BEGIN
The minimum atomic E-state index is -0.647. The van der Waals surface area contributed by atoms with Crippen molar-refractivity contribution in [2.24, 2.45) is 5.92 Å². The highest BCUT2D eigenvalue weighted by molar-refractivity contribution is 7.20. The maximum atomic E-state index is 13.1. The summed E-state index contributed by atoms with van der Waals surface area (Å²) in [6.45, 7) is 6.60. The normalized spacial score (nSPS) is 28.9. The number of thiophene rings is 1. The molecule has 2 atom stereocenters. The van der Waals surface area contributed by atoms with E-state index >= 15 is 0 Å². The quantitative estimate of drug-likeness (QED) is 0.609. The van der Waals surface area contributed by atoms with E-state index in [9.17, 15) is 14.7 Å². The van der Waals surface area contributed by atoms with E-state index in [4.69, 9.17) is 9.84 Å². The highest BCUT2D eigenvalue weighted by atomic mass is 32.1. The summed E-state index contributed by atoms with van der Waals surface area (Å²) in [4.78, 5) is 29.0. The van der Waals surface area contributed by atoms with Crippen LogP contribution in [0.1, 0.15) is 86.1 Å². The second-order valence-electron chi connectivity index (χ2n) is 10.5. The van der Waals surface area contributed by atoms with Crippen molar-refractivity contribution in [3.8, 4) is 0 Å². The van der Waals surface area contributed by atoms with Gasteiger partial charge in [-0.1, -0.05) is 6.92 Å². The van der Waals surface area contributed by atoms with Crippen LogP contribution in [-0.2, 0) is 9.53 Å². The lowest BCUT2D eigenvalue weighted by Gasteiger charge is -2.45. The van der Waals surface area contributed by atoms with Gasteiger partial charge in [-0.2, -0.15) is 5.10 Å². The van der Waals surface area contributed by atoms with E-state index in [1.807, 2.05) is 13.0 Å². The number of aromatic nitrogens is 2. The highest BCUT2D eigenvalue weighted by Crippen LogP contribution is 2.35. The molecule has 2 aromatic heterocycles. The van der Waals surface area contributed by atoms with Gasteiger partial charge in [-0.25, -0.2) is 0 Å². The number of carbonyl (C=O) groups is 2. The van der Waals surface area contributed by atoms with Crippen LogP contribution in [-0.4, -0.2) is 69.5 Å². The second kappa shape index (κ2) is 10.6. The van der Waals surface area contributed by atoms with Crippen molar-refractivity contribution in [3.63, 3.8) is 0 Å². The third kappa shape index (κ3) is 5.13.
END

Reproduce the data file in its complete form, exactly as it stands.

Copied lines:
The minimum atomic E-state index is -0.647. The van der Waals surface area contributed by atoms with Crippen molar-refractivity contribution in [2.24, 2.45) is 5.92 Å². The highest BCUT2D eigenvalue weighted by molar-refractivity contribution is 7.20. The maximum atomic E-state index is 13.1. The summed E-state index contributed by atoms with van der Waals surface area (Å²) in [6.45, 7) is 6.60. The normalized spacial score (nSPS) is 28.9. The number of thiophene rings is 1. The molecule has 2 atom stereocenters. The van der Waals surface area contributed by atoms with E-state index >= 15 is 0 Å². The quantitative estimate of drug-likeness (QED) is 0.609. The van der Waals surface area contributed by atoms with E-state index in [9.17, 15) is 14.7 Å². The van der Waals surface area contributed by atoms with E-state index in [4.69, 9.17) is 9.84 Å². The highest BCUT2D eigenvalue weighted by atomic mass is 32.1. The summed E-state index contributed by atoms with van der Waals surface area (Å²) in [4.78, 5) is 29.0. The van der Waals surface area contributed by atoms with Crippen LogP contribution in [0.1, 0.15) is 86.1 Å². The second-order valence-electron chi connectivity index (χ2n) is 10.5. The van der Waals surface area contributed by atoms with Crippen molar-refractivity contribution in [3.8, 4) is 0 Å². The van der Waals surface area contributed by atoms with Gasteiger partial charge in [-0.1, -0.05) is 6.92 Å². The van der Waals surface area contributed by atoms with Crippen LogP contribution in [-0.2, 0) is 9.53 Å². The lowest BCUT2D eigenvalue weighted by Gasteiger charge is -2.45. The van der Waals surface area contributed by atoms with Gasteiger partial charge in [-0.2, -0.15) is 5.10 Å². The van der Waals surface area contributed by atoms with E-state index in [1.807, 2.05) is 13.0 Å². The number of aromatic nitrogens is 2. The highest BCUT2D eigenvalue weighted by Crippen LogP contribution is 2.35. The molecule has 2 aromatic heterocycles. The van der Waals surface area contributed by atoms with Gasteiger partial charge in [-0.25, -0.2) is 0 Å². The number of carbonyl (C=O) groups is 2. The van der Waals surface area contributed by atoms with Crippen LogP contribution in [-0.4, -0.2) is 69.5 Å². The second kappa shape index (κ2) is 10.6. The van der Waals surface area contributed by atoms with Crippen molar-refractivity contribution in [3.63, 3.8) is 0 Å². The third kappa shape index (κ3) is 5.13.